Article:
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Estate Planning Basics for Everyone

Jennifer Liebel
Manager | CAPTRUST Marketing

While many people may believe that it is the exclusive domain of the super-rich or only a concern for people with large or complex financial holdings, the need for estate planning — or wealth transfer planning — applies to almost everyone. Your estate encompasses everything you own; cars, real estate, checking and savings accounts, investments, life insurance, furniture, collections, and other personal possessions are all considered part of your estate. If you’ve taken steps to save and invest well, you probably have something to leave the next generation — children, grandchildren, or maybe a charitable organization meaningful to you. It is, therefore, important to take the time to prepare an estate plan to help ensure that your wealth transfer wishes are fulfilled.

In the words of founding father Alexander Hamilton, “In the general course of human nature, a power over a man’s subsistence amounts to a power over his will.”1 These words still ring true and are perhaps even more relevant. None of us know exactly what the future holds; we can’t determine how long we will live or exactly how much we will have left at the moment our life ends, but we can focus on what we do know.

If you’re like most people, saving and investing well — or if you’re in retirement, day-to-day expenses — are top of mind rather than the prospect of transferring wealth in the future. That makes sense, of course; people want to make sure their retirement needs are met before they start worrying about transferring what’s left over to others. In addition to a sound retirement income plan, you should also anticipate other significant expenses that may impact your bottom line during retirement. The cost of things like caring for aging parents (surprisingly, eight of ten U.S. families do not have a plan for this2), traveling, and the likelihood that healthcare expenses will increase as you age are all examples of expenses that could impact your retirement portfolio.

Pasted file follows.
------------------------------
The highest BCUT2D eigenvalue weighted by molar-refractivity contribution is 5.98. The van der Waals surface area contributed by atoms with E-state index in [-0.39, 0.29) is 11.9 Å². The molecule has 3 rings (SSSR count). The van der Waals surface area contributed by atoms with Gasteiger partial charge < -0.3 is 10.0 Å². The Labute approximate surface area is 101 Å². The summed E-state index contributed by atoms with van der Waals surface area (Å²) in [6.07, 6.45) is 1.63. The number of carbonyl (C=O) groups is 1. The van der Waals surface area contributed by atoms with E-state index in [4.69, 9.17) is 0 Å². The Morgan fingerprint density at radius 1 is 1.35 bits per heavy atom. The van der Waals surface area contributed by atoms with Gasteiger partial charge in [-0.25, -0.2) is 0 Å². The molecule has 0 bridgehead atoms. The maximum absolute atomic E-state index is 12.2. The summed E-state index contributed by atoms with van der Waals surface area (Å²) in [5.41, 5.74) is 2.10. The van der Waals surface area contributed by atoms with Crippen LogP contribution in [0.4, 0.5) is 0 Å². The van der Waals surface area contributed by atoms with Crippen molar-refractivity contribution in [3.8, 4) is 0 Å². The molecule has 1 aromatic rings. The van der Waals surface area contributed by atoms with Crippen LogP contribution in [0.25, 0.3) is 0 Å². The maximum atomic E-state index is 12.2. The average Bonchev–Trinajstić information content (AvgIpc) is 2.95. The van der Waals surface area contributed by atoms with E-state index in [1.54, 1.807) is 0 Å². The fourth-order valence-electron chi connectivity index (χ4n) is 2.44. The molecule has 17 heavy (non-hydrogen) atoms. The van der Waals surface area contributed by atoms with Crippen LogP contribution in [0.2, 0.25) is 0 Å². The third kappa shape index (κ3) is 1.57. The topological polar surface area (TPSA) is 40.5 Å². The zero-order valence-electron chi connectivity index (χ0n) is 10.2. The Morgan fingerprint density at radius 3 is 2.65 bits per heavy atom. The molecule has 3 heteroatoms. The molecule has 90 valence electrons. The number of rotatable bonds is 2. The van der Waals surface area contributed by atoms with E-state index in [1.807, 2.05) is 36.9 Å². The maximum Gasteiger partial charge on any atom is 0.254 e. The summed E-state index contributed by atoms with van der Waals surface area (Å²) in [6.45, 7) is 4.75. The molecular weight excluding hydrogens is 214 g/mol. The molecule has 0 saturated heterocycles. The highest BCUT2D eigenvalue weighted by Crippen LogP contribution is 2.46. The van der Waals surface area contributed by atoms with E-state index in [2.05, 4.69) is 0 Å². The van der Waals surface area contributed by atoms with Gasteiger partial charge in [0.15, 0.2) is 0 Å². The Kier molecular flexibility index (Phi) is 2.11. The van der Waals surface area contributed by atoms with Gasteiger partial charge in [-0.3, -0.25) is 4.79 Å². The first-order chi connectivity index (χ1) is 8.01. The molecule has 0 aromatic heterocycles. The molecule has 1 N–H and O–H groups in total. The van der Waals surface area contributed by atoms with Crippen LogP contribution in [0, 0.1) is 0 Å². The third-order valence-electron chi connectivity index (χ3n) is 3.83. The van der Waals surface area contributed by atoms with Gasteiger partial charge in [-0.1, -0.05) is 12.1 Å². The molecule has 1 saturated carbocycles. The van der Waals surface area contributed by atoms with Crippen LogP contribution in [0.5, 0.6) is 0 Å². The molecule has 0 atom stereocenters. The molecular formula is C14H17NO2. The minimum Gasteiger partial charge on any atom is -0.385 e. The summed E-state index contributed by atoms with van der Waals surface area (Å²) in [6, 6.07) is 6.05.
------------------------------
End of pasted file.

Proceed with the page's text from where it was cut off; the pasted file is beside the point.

Interestingly, we often see clients experience retiree paralysis.3 Individuals who experience this phenomenon tend to be so concerned about not having enough money to maintain their lifestyles that they underspend during retirement and are surprised by what they have accumulated when the time comes to discuss wealth transfer. In the end, if you plan, save, and invest well — perhaps with the help of a financial advisor — your thoughts can comfortably turn to wealth transfer.

So where should you start? What should you do? 

If you’re nearing retirement, or are already in retirement, it may be wise to consider consolidating accounts — checking and savings accounts, brokerage accounts, and individual retirement accounts (IRAs). Send all of your income sources, like Social Security, dividends, interest, systematic withdrawals, and pension benefits, to a single, core checking or savings account. This not only simplifies access for you and gives you a clear idea of your income (and therefore what you can spend) but will also simplify matters for your beneficiaries.